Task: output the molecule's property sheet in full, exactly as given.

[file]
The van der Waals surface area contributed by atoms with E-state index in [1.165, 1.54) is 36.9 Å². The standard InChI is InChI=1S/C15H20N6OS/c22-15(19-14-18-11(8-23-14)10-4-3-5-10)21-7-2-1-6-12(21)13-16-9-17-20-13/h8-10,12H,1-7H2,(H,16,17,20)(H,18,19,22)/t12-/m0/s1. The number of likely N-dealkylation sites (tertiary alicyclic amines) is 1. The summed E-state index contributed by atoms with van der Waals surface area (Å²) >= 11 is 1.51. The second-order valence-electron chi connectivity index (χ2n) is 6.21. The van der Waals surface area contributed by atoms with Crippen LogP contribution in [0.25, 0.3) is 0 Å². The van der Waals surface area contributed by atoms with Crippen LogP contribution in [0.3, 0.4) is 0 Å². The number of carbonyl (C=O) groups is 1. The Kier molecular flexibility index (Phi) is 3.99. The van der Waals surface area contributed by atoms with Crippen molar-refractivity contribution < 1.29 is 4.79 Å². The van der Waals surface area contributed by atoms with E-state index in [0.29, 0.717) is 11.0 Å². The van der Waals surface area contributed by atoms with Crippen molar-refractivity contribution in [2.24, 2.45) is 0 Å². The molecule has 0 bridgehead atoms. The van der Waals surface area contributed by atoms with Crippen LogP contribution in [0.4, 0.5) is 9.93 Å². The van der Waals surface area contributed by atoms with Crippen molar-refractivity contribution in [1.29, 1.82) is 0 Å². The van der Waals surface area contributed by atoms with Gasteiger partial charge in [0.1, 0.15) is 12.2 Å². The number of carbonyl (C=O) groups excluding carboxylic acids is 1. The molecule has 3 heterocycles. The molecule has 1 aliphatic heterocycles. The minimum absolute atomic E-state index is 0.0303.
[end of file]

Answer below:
The van der Waals surface area contributed by atoms with E-state index in [1.165, 1.54) is 36.9 Å². The standard InChI is InChI=1S/C15H20N6OS/c22-15(19-14-18-11(8-23-14)10-4-3-5-10)21-7-2-1-6-12(21)13-16-9-17-20-13/h8-10,12H,1-7H2,(H,16,17,20)(H,18,19,22)/t12-/m0/s1. The number of likely N-dealkylation sites (tertiary alicyclic amines) is 1. The summed E-state index contributed by atoms with van der Waals surface area (Å²) >= 11 is 1.51. The second-order valence-electron chi connectivity index (χ2n) is 6.21. The van der Waals surface area contributed by atoms with Crippen LogP contribution in [0.25, 0.3) is 0 Å². The van der Waals surface area contributed by atoms with Crippen LogP contribution in [0.3, 0.4) is 0 Å². The number of carbonyl (C=O) groups is 1. The Kier molecular flexibility index (Phi) is 3.99. The van der Waals surface area contributed by atoms with Crippen molar-refractivity contribution < 1.29 is 4.79 Å². The van der Waals surface area contributed by atoms with E-state index in [0.29, 0.717) is 11.0 Å². The van der Waals surface area contributed by atoms with Crippen molar-refractivity contribution in [2.24, 2.45) is 0 Å². The molecule has 0 bridgehead atoms. The van der Waals surface area contributed by atoms with Crippen LogP contribution in [0.4, 0.5) is 9.93 Å². The van der Waals surface area contributed by atoms with Crippen molar-refractivity contribution in [1.29, 1.82) is 0 Å². The van der Waals surface area contributed by atoms with Gasteiger partial charge in [0.1, 0.15) is 12.2 Å². The number of carbonyl (C=O) groups excluding carboxylic acids is 1. The molecule has 3 heterocycles. The molecule has 1 aliphatic heterocycles. The minimum absolute atomic E-state index is 0.0303.